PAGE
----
Cod Fishing in Canada Begins at Newfoundland

Up in the north of Canada thrives a little community. It’s not about the people; it’s all about the cod fish.

When It All Started

Cod fishing in Canada, particularly in Newfoundland, started when the region was discovered before the end of the fifteenth century. Since then, all cultures from French, Portuguese, English, and Spanish came to its waters in order to search for cod. Hook and line was the manner of fishing, with herring, capelin, sea birds, and squid used as bait.

The Process of Cod Fishing

The people of Newfoundland were more into inshore fishing. They fish close to the shore using little boats with depths below 35 feet. They were also engaged in salting and drying codfish, their main methods of food preservation.

Male members of the family, consisting of the husbands, older sons, brothers, and fathers, would usually hunt for the fish while the female members such as the mothers, wives, daughters and sisters remained on shore. The younger boys were allowed to stay with the female group.

Once the males arrived at the shore, the women would then busy themselves splitting and salting the fish. Once this was done, they would begin the process of curing. The salted fish were gathered and spread onto racks and wooden fish flakes. They were left to dry under the heat of the sun. Taking care of the fish was the responsibility of the women, who would take turns guarding them during the night and on rainy days.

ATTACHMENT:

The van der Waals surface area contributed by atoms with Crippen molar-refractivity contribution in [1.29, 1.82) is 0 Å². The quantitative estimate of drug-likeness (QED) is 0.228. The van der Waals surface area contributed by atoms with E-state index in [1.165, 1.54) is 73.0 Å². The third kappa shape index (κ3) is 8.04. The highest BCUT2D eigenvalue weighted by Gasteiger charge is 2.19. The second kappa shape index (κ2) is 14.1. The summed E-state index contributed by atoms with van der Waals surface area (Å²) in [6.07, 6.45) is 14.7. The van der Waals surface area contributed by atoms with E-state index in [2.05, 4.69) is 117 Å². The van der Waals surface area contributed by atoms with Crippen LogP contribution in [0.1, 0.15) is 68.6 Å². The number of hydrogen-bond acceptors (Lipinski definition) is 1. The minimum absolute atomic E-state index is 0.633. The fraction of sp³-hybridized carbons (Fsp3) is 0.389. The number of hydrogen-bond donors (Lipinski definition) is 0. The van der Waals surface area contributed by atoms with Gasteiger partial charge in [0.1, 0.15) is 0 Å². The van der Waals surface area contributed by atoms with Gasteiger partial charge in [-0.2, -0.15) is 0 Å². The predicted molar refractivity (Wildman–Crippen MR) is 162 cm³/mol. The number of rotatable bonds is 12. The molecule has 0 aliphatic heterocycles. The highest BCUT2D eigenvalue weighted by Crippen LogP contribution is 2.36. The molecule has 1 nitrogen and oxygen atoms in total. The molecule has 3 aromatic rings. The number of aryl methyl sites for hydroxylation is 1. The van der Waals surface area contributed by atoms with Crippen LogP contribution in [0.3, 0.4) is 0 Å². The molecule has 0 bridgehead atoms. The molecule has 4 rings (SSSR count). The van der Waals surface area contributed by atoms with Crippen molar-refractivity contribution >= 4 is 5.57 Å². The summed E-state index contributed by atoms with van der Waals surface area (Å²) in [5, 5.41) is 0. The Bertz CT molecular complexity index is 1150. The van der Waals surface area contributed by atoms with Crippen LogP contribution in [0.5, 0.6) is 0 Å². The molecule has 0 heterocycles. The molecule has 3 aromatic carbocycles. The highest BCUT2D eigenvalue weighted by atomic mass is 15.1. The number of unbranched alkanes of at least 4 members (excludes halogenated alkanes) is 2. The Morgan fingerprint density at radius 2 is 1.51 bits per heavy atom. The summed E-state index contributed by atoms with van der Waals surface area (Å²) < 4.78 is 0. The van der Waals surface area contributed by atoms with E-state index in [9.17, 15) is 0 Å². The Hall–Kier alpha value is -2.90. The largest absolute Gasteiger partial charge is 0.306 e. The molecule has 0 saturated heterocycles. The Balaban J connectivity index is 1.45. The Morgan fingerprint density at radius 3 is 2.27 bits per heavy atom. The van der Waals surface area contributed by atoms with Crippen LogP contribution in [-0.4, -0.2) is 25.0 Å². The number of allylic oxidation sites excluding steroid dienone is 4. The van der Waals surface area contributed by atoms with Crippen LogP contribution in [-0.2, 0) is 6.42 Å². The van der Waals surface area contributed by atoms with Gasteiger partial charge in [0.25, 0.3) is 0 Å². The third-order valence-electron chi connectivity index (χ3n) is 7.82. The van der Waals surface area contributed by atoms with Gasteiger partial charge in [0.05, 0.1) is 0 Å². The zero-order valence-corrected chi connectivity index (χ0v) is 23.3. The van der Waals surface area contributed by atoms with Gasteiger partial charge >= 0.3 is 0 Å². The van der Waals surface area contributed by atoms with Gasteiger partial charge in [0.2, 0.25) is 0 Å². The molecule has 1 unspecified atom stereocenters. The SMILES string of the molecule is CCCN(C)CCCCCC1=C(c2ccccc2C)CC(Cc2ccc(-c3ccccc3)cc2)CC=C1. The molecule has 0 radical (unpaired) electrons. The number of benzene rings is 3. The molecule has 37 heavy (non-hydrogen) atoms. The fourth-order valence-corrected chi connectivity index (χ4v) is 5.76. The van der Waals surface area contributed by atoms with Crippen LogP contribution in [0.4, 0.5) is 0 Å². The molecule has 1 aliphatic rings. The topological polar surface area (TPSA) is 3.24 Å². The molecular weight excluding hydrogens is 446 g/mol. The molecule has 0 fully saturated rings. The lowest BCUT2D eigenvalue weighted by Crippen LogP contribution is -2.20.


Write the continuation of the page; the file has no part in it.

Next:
The Moratorium

During the early part of the 1990s, the cod, which roamed around the waters of Newfoundland for many years, suddenly disappeared because of years of excessive fishing. To solve the problem, the Canadian government issued a moratorium in 1992. Fishing communities in Newfoundland were deeply devastated with the closure. It hit the women the most. Before the release of the moratorium, there were about 15,000 of them who worked as plant workers as well as fishers in a number of fisheries. Others who worked in businesses related to the fishing industry also lost their jobs. An estimated 10,000 women were qualified for government compensation, but this also ended in 1998. Ever since the end of cod fishing, fisheries employed only a small group of people for shrimp and crab fishing. Processing jobs and competition for licenses was very intense.

Nobody can actually predict the future of cod fishing in Canada, and no one can anticipate if it will ever return. One thing is for sure, however. Cod fishing added to the pages of a colorful history of Canada.


Source by Miodrag Trajkovic

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